Southeast Asia's Migrant Labor Dilemma
As high-income countries plot their post-pandemic recoveries, ASEAN economies like Malaysia face a difficult choice between curbing outward migration and encouraging greater labor mobility. Instead of limiting citizens’ freedom to work abroad, governments should focus on improving labor standards at home.
KUALA LUMPUR – COVID-19 has disrupted labor markets around the world, causing a global manpower shortage. Lockdowns in the early months of the pandemic triggered an exodus of millions of rural migrant workers from booming megacities like New Delhi and Dhaka. In the Global North, the United Kingdom has experienced the largest decline in its foreign-born labor force since World War II. Countries in the Association of Southeast Asian Nations (ASEAN) also have been affected: Vietnam’s labor shortage recently worsened after the easing of travel restrictions in Ho Chi Minh City led to a large outflow of migrant workers.
Moreover, some high-income countries are trying to lure back foreign workers from emerging Asia as part of their national recovery plans, creating new challenges for the global governance of labor migration. In particular, ASEAN economies like Singapore and Malaysia that have large migrant labor flows now face a tricky choice: should they curb outward migration or encourage greater labor mobility?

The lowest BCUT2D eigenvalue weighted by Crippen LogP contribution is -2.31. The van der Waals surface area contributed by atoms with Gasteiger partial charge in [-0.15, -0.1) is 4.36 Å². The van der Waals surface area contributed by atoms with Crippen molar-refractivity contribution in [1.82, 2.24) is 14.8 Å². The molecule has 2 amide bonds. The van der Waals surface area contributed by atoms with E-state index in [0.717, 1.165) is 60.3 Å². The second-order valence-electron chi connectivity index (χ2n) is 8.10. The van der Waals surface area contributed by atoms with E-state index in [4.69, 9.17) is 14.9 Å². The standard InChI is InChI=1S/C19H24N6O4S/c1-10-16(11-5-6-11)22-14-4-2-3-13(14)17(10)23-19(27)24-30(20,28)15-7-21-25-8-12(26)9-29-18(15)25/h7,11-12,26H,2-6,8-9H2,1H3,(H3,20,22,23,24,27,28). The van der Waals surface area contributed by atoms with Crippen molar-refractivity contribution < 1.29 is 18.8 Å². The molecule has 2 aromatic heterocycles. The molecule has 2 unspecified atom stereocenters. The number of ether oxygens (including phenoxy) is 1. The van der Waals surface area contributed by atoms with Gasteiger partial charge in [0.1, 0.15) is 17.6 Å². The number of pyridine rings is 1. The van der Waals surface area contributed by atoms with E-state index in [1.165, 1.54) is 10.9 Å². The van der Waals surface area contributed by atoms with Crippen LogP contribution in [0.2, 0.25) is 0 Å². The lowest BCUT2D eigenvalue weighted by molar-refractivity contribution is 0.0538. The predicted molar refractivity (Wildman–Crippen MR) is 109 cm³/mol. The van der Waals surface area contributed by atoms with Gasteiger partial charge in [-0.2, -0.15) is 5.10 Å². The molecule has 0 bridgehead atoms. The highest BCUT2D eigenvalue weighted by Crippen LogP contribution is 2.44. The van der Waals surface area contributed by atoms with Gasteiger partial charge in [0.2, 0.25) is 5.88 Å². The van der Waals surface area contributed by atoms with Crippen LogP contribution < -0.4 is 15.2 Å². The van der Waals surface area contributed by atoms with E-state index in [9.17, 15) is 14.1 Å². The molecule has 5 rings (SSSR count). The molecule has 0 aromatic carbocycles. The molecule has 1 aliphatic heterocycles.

This dilemma has come to the fore in Malaysia following the Australian government’s recent announcement of a visa scheme for ASEAN agricultural workers. Under this program – a response to Australia’s own shortage of farm labor – employers will sponsor farm workers from ASEAN countries, subject to a formal employment contract that complies with specified standards and obligations. In contrast to Australia’s earlier Seasonal Worker Programme, the new initiative allows Australian farms to employ skilled, semi-skilled, and unskilled ASEAN farm workers on a longer-term basis. The first cohort is expected to arrive in Australia next month and in March 2022.